MINISTERS will keep holidaymakers on tenterhooks for weeks to come over foreign jaunts, The Sun can reveal.
Next week’s review of international travel will likely conclude that it's too soon to say when the borders can be reopened.
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Dashing the hopes of thousands of Brits who have booked getaways for May and June, Government sources say “the picture is still too bleak to make a clear decision.”
It was hoped that foreign travel could resume by 17 May, but Europe's brutal Covid third wave has cast huge doubt on that date.
It comes as:
- Boris Johnson warns there'll be more deaths as lockdown eases
- A new jab factory will supply the UK after the EU's supply threats
- Matt Hancock says the door 'isn't shut' on foreign hols this summer
- New Covid cases plunge 13 per cent in a week
- Under-50s who live with vulnerable people may be eligible for jabs
Experts earlier said the biggest risk to Britain was now the risk of importing variants back into the UK, which may put the vaccine programme at risk.
Speaking at his press conference last night the PM confirmed that an update on holidays will be unveiled on April 5, Easter Monday.
When asked about whether Brits would be able to travel abroad to see their families, Mr Johnson said the most important thing is to continue to vaccinate people in "great numbers".
He added he'll soon reveal "what the global travel taskforce has come up with".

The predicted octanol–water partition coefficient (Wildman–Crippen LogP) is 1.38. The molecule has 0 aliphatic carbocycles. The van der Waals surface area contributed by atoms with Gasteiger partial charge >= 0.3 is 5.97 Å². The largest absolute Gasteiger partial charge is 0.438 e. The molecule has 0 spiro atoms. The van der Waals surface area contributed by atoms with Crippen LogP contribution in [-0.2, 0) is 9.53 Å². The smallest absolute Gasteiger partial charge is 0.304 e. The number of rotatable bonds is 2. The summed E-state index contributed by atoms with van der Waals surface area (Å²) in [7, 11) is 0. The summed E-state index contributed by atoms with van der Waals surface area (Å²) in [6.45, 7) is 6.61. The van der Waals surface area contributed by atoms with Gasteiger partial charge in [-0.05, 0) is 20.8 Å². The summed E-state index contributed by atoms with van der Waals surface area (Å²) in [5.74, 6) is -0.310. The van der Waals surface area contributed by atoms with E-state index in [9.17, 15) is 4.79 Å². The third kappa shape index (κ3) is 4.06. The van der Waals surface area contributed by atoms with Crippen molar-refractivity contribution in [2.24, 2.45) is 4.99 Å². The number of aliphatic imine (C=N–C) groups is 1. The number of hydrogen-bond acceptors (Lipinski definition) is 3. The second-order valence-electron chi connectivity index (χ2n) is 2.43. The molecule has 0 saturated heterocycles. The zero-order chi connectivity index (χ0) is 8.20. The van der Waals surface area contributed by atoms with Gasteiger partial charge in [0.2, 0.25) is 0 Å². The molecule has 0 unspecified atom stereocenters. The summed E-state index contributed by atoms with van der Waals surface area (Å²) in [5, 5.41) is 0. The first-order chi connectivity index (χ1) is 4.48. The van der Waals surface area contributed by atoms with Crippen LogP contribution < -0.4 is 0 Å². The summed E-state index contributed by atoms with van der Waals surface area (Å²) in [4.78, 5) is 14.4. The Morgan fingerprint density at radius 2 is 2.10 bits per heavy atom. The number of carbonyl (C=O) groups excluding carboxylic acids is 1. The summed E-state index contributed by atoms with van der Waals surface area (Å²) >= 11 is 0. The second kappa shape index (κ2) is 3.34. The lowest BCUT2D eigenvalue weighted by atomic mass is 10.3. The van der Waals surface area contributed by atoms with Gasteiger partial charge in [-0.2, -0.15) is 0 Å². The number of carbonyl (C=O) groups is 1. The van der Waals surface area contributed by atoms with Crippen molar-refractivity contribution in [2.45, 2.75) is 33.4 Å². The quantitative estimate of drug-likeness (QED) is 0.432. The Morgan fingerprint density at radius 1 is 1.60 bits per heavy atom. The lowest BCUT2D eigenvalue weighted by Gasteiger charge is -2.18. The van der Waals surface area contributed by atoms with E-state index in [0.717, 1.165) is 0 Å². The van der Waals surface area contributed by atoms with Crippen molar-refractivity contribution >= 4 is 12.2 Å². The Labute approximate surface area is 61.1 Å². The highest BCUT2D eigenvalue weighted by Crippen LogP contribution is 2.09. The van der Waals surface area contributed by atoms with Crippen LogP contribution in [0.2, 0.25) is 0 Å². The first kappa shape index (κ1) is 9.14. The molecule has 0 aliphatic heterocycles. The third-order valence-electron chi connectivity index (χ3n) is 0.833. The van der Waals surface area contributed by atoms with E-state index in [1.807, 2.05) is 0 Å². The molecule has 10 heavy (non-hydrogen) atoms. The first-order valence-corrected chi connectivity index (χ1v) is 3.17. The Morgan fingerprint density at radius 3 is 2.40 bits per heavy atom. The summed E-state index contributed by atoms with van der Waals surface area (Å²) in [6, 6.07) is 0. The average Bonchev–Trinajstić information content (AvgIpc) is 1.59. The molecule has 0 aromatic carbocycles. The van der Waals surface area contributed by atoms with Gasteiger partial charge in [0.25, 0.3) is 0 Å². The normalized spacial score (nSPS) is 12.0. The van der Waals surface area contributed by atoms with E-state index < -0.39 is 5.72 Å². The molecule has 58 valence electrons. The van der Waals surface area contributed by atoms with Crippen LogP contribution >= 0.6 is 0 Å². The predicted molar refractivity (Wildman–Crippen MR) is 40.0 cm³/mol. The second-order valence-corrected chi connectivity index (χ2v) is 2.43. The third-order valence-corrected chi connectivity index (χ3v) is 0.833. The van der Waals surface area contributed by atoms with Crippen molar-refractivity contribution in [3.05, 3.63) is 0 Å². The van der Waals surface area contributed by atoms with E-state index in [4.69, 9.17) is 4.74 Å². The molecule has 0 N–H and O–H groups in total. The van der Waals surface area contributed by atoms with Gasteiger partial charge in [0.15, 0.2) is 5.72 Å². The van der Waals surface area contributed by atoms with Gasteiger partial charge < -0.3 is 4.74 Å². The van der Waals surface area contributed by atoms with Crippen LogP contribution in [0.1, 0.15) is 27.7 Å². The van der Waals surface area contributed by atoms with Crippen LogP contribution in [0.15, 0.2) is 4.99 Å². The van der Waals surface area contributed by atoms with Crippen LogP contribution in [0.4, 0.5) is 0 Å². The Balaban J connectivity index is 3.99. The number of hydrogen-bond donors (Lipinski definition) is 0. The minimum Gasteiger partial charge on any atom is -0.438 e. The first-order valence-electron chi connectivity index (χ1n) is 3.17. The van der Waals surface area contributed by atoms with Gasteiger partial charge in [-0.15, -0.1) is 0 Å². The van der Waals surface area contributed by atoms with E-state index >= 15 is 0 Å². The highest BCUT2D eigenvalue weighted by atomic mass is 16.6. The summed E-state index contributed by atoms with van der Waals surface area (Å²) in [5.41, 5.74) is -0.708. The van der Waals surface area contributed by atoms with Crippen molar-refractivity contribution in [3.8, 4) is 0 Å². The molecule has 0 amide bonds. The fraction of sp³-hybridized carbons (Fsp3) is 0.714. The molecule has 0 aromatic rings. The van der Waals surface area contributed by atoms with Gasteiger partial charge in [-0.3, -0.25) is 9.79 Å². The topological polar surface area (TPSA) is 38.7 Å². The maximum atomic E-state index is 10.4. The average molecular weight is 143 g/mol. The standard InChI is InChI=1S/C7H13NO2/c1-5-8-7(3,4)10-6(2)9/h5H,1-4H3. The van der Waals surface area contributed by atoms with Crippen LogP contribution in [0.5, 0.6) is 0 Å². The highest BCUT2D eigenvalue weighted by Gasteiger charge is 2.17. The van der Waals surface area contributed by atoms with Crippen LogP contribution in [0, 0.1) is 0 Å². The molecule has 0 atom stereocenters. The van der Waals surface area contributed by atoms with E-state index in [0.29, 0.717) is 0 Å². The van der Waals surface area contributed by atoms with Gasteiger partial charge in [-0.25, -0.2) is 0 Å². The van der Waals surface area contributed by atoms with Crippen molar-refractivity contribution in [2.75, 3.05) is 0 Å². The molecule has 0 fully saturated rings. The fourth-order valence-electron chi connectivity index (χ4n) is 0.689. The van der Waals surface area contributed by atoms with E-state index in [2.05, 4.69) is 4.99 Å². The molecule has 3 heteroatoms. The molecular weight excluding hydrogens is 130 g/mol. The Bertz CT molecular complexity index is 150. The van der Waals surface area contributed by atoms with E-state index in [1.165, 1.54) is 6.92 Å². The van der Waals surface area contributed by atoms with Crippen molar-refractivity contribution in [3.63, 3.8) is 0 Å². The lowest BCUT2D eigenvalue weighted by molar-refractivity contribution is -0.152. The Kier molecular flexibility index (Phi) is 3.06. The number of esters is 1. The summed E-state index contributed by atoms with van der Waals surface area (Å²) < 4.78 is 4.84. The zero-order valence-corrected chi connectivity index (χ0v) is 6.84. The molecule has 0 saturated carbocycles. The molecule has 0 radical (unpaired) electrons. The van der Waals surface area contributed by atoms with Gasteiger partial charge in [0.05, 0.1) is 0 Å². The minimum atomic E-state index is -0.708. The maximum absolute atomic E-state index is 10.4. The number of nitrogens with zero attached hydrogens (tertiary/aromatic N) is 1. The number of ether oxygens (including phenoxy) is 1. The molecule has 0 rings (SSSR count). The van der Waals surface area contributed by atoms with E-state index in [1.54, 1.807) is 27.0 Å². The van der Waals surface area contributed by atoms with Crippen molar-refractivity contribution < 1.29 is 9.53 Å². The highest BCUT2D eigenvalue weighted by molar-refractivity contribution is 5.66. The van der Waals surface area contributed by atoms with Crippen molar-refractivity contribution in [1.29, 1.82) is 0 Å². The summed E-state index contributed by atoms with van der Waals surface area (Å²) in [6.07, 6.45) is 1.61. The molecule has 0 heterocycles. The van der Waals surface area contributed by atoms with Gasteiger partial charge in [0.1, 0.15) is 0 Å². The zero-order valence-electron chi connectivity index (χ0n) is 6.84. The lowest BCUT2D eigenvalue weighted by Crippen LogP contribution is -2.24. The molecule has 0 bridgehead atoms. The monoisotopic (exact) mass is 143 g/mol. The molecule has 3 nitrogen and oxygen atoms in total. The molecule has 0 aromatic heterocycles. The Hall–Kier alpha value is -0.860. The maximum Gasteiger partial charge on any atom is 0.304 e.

But sources told The Sun: "Don’t expect a firm date then.”
The PM said: "We will be saying more about seeing family abroad and travel abroad, but it won't be until at least April 5.
"Clearly at the moment, lots of countries are on a red list, where we have very stringent measures in place."
Matt Hancock refused to be drawn either way, but stressed that the "door is not shut" on foreign trips.
The Health Secretary refused to say either way whether people could go on a summer break, but stressed it was still too early to make any final calls.
But scientists were more pessimistic, saying they would be planning for summer breaks in the UK instead.
Chris Whitty said one of the main worries about opening up the country for international travel was the risk of importing a new variant from abroad.
He said: "The main thing we're concerned about is the risk of importing into the UK variants which could have a reduced effectiveness of the vaccines we're currently using.
"In the short term, that is the principal thing that's driving concerns about border issues at this stage."
And Professor Sir Mark Walport, former chief scientific adviser to the Government, said data must be a key part in making any decisions.
He said: "Certainly at the moment many countries in Europe have got case numbers that are going up – there [are] 36,000 cases a day in France, 16,000 in Germany, 22,000 in Italy.
"The numbers speak for themselves."
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